one to another to see what they were saying about him, the White House, Republicans, whatever.
Then he would start getting people on the phone. It could be almost anybody, it
could be Henry Ford at eight o’clock in the morning-I don’t know what Henry Ford was doing
at eight o’clock in the morning out in Detroit-but whoever it seemed to him he needed to get a
lot of Congressmen, a lot of senators, talking about legislation and the like. He would get to the
Oval Office, about 9:30; and then would start formal meetings-a delegation of clergy coming in
to talk about something, the Irish on St. Patrick’s Day, that sort of thing, a cabinet secretary, Joe
Califano. I seemed to be called in the afternoon. I think Califano was his morning guy, and I
got a lot of afternoon calls. About 12:30 or 1 o’clock Johnson would be ready for lunch and he
would frequently invite whomever was in the office with him to lunch, and they would call over
to the mansion and put another plate on.
At about 2:30 he would go in, put on his pajamas, and lie down for a nap. He had
had a heart attack in 1955, and this was part of his regimen to deal with that. Maybe a couple
times a week I would get a call from him around three, which would usually start off with,
“What do you know?” On the Red Phone, and the president of the United States is saying,
“What do you know?”! This had a startling effect on me; I would just start spilling everything I
knew. (laughter) If I’d had lunch with Rowland Evans or Bob Novak or someone like that, I
would get a lot of grumbles and “Why are you doing things like that? What did they say?”
About 4:30 he was back in the Oval Office, starting, in effect, a second day, and
he carried that through until maybe 6:30 or 7, at which point Everett Dirksen or some other
politician from the Hill would come down with-if it was Dirksen, a sheaf of requests, prepared
to bargain like two Arab rug dealers. (laughter) Dirksen would help Johnson on some piece of
legislation, would Johnson appoint a certain person to the Federal Power Commission? That’s
when that kind of dealing went on. Then at nine, if there was somebody in the office with
Johnson, or some staff person who needed to see him about something, the president would say,
“Let’s go back and have dinner.”
Mr. Vanderstar: Nine o’clock?
Mr. McPherson: Nine o’clock. So they would go back to the mansion and have
dinner, usually a lamb chop and a little spinach, and a salad, very light stuff. And about 10:30
Johnson would go into a room where a Navy corpsman would give him a top-to-bottom
massage. At maybe a little after 11 he would pick up this hundred memos and make his checks
on them, his notes on them until some time after midnight and then go to sleep, first calling the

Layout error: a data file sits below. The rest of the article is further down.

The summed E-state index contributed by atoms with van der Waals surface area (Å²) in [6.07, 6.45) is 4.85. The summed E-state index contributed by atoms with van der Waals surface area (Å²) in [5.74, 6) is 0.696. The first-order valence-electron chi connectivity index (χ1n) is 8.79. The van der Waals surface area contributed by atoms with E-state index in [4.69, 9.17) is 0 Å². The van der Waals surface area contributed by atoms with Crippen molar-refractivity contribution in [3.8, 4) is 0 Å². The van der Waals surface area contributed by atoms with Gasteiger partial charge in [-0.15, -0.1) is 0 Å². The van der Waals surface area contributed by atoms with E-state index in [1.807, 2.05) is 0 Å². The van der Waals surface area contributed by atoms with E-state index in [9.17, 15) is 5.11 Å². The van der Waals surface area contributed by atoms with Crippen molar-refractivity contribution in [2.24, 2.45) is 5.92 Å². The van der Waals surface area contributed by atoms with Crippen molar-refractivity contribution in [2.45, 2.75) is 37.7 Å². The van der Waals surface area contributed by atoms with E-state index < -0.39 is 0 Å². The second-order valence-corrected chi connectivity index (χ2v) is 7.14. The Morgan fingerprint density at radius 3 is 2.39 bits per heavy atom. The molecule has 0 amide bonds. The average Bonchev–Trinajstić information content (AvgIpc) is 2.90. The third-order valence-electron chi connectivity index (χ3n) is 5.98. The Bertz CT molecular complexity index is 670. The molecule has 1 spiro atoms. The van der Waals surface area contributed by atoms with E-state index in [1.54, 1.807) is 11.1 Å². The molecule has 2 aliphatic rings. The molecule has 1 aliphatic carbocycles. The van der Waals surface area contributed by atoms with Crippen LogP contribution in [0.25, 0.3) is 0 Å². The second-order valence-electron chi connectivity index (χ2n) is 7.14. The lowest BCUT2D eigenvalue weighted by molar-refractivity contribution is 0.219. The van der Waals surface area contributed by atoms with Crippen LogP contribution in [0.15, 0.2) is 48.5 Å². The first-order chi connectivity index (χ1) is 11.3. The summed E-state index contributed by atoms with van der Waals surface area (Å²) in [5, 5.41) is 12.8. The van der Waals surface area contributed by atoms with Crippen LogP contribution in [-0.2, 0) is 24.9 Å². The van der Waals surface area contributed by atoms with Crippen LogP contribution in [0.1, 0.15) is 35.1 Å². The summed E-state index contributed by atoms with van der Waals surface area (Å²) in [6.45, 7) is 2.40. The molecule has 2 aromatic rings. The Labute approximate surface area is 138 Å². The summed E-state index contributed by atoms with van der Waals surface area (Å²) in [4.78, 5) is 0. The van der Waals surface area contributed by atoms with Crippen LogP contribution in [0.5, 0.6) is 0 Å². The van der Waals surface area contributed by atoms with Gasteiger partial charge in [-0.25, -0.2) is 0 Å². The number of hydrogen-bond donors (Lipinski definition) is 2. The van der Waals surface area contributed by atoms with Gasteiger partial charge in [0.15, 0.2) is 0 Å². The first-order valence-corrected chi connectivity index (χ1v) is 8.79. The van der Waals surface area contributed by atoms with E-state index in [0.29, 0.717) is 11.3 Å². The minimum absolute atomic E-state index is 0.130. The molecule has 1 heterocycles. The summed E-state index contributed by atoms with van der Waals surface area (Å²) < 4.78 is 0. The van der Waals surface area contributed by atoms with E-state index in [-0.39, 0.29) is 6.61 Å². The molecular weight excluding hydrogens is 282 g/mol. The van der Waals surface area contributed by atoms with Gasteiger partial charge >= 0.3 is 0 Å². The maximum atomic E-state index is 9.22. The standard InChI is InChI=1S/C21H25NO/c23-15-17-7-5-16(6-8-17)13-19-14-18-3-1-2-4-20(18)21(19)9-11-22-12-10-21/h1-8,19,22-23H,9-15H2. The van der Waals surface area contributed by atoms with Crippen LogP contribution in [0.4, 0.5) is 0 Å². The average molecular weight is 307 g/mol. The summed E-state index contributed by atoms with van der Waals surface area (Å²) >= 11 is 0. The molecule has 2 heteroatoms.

Situation Room to ask about news from Vietnam.
I asked him about that one day. I said, “What good does that do at this hour?”
and he said, “I just know that some day some pilot is going to drop a big one down the
smokestack of some Russian freighter in Haiphong Harbor, and the pilot is going to be from
Johnson City, Texas.”
Mr. Vanderstar: Oh, boy. (laughter) What an imagination.
Mr. McPherson: There were a few other responsibilities. Increasingly I got
involved in civil rights. Cliff Alexander and a guy named Louis Martin, another African
American, did the real meat-and-potatoes work on civil rights, namely, finding places to put
qualified Blacks in government, finding jobs for them. And they did quite a job. At the end of
Johnson’s administration one of the more remarkable sessions I attended was in the SheratonCarlton Hotel. Louis Martin got about 250 of these people, African Americans who had senior
jobs in government-these were GS- 15s, -1 6s, -1 7s, rankings like that, judges on the Court of
Tariff Appeals, et cetera-got them all to have a little reception for the president who had
appointed them. Johnson said, “It’s the damndest thing,” he said to them, “I want to thank you
for what you’ve done. You’ve done a lot for your country, you’ve done a lot for your race, done
a lot for me. You’ve done good work, and you’ve never brought the blush of shame to my
Because there was no Jew on the senior staff at the White House, I inherited the
job that David Niles had under Truman and Mike Feldman had under Kennedy; I became the
Jewish contact. I suppose it had to do with civil rights. There was an assumption, I guess, that I
would be sensitive to “Jewish” issues. I had become a good friend of Fortas, almost certainly
Johnson’s closest friend who was also Jewish. A very interesting relationship, mine with Fortas
and his with Johnson, going back quite a long way, before the presidency and extending to the
time Abe Fortas lobbied me for various clients before he went on the Court, and then to the times
I sat with him and Clark Clifford when Clark and the then-Justice Fortas gave Johnson their
views on Vietnam, civil rights, all manner of things.
In ‘67 I had become the main speech writer, and I knew that I was going to be
doing a lot of writing about Vietnam. I felt very uncomfortable about it. I was just as tom as I
am today about Iraq. I can see the argument for doing it, and I’m just as dismayed as I can be
that we have arrived at the point where we have to. In the OS, I could see the Cold War
rationale for hanging in there and not giving up in Vietnam, but I was just as dismayed as
anybody could be about what was happening; something had gone almost completely berserk as
a matter of policy. So I asked Johnson if I could go to Vietnam and spend some time there
looking at it and I he agreed.
While I was there, the Egyptians under Nasser, moved up through the Sinai to the
Straits of Sharm el Sheik and were threatening Israel, and nobody knew what the hell to do, no
American knew what to do. I thought it might be a good idea if I went there. It would be known
to the Israelis that McPherson didn’t know beans about this, that he’d been in Vietnam for two